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Overturning Convictions for Due Process Violations: Why Defense Attorneys Must Remain Vigilant During Trial


One state supreme court’s decision to overturn a murder conviction highlights just how important it is for criminal defendants to make arguments concerning their due process rights.

In this particular case, the court ruled to overturn a 2006 murder conviction after it found the comments made by prosecutor during closing arguments were “improper.” Specifically, during closing arguments, the prosecutor told the jury that his job was to present the truth while the defense his job was to manipulate the truth, confuse jurors, and essentially disregard the truth. The court found that these comments resulted in a violation of the defendant’s due process rights and reversed the conviction.

How Due Process Rights Work

Due process essentially mandates that procedures associated with the enforcement of our laws are evenhanded, in other words, if the concept of fundamental fairness has been observed. This is because the Fourteenth Amendment guarantees our right to life, liberty, and property. However, in some circumstances, governments can put certain restrictions in place if they have a “rational basis to do so.”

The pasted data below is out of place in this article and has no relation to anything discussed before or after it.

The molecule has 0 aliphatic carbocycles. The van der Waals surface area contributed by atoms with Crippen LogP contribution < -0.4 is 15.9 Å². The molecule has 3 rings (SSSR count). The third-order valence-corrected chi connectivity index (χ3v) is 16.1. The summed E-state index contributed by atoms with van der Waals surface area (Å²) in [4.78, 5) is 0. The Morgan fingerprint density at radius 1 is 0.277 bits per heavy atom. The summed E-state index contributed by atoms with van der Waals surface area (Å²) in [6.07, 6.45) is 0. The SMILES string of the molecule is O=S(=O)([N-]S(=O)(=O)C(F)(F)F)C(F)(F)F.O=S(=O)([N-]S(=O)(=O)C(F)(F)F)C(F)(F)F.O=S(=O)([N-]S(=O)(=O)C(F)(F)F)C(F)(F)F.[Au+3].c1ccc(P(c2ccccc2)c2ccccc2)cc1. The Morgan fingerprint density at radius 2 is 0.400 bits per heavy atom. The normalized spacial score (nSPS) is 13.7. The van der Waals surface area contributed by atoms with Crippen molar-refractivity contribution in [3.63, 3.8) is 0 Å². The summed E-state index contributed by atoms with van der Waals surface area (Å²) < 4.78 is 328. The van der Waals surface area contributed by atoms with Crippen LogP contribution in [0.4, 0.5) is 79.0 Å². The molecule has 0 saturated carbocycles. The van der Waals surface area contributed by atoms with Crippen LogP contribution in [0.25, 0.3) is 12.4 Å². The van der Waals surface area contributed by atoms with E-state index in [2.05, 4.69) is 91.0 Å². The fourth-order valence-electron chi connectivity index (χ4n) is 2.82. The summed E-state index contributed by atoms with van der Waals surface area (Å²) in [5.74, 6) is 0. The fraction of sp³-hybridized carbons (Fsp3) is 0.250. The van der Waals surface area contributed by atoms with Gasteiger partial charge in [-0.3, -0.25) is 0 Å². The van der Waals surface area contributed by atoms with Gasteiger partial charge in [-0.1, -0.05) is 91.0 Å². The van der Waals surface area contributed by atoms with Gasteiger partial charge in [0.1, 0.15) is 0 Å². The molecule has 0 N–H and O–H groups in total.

This is also where New York’s new criminal justice reforms will come into play: when prosecutors suppress evidence that is favorable to the accused, this violates due process when this evidence is crucial to either guilt or punishment. Still, withholding evidence in criminal trials has been fairly routine in New York; until now: Starting in January 2020, prosecutors must turn over evidence that is favorable.

In this case, the defendant made the argument that he acted in self-defense, however, the prosecutor’s comments may have prevented the jury from trusting the defendant’s testimony on the stand. This completely violates the presumption of innocence and the right to a fair trial; a significant aspect of our criminal justice system. The prosecutor cannot provide the jury with license to disregard the defendant’s testimony.

When comments like these are made, trial attorneys should move for a mistrial and file for post-conviction release. However, in order to be successful, the court must not only find that the prosecutor remarks are improper, but that they are prejudicial to the defendant’s substantial rights so as to deprive them of a fair trial; even if their defense attorney made objections and the trial judge tried to cure the issue by making their own comments.

Work with The Very Best in Criminal Defense

If you are accused of a crime, it is imperative that you work with a defense attorney who not only has experience, but does everything in their power to ensure that you are provided with the very best defense of your rights and, if you go to trial, a fair trial. If you are facing charges, contact our New York criminal defense attorneys at the office of Phillip J. Murphy today to find out more about our services.





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Phillip J. Murphy, Attorney At Law is located in New City, New York and serves clients in and around New York, New Jersey & Connecticut. Contact our experienced criminal defense law firm.
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